View single post by Reg H
 Posted: Tue Nov 12th, 2019 04:07 pm
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Reg H

Joined: Sun Oct 19th, 2014
Location: Shelton, USA
Posts: 960
The idea of a house as a mill office is a good one. 
I may steal that idea.

The dispatch office for the railroad operation does not need to be so large. 
The office for Simpson (now used by PS&P) is pretty minimal.

I will have some photos of progress a bit later in the day. 
All the cork is down and smoothed off.  A couple of things were a challenge. 
Trackage was not envisioned in the location of the engine house. 
So some of the sub-roadbed is a bit rough.
I had to do some shimming and Shurform work on the roadbed. 
The log dump is designed for either a deeper pond or higher terrain than the mill. 
I built up the road bed using the cork, and then filed it down to a consistent slope. 

More progress here depends on the arrival of a shipment from Walthers. 
I wish this stuff was available on Amazon Prime. 
Getting stuff the day after you order it is the next best thing to a local hobby shop.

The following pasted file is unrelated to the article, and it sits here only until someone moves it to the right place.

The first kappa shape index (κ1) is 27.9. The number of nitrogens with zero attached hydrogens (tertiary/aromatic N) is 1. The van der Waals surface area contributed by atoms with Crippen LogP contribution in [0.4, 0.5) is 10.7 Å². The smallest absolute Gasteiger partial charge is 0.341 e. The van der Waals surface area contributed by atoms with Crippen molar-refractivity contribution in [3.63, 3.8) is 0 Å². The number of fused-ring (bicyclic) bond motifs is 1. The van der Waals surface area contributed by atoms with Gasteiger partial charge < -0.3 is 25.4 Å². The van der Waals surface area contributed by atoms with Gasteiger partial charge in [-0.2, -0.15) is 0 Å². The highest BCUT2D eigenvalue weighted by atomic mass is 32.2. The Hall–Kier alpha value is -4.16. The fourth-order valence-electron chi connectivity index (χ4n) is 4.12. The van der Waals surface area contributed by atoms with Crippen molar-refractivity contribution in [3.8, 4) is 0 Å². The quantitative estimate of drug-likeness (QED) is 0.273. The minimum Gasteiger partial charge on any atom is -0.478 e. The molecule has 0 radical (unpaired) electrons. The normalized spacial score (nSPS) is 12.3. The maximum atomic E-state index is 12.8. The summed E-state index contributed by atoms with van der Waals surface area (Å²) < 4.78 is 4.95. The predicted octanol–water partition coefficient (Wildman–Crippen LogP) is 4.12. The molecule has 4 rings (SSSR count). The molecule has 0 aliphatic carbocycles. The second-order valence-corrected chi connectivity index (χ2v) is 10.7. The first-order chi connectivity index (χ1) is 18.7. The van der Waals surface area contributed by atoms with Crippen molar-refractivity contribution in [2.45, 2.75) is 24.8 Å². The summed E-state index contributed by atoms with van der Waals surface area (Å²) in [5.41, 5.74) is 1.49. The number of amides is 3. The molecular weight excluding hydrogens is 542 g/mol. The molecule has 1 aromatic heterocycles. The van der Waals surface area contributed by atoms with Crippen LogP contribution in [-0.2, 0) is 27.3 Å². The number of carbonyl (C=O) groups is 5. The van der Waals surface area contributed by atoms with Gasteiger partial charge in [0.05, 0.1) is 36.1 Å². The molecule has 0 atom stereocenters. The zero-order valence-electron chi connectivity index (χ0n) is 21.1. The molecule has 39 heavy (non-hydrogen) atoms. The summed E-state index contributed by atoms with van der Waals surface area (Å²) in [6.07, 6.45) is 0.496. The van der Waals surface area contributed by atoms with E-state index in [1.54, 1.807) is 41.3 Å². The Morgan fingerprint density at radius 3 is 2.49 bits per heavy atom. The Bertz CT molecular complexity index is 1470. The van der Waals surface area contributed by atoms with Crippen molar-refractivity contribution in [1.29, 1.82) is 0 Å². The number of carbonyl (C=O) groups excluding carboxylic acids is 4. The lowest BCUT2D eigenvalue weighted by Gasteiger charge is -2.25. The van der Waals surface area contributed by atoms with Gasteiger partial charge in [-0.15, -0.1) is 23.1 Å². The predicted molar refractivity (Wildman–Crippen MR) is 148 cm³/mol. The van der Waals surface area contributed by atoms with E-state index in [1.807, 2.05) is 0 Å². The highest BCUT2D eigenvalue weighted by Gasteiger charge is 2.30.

I have turnouts and scenery materials coming from Walthers. 
I ordered ground throws directly from Caboose Industries.  

I learned a lesson.  I have always used the same ground throws. 
It's been a challenge with MicroEngineering turnouts, because the throw rods are very narrow,
with a very small hole for the connection to whatever will be operating the turnout. 
In the past I fashioned a wire rod to connect the Caboose Industries ground throw to the turnout. 
It turns out (no pun intended) that Caboose Industries has a set of adapters,
one of which is specifically designed to work with the ME turnouts.  

While awaiting supplies I did a little work on the GP-30. 
I am very close to having the Kato chassis fit the Bachmann shell. 
It looks like one more bit of grinding on the chassis should do it. 
But I am taking my time in between cuts to make sure I understand what is going on. 
It would help if I had X-ray vision. 
It looks like the only remaining challenge is to figure out how to arrange the headlights.
Kato and Bachmann use two very different approaches to mounting the headlights,
and guiding the light to the appropriate location.

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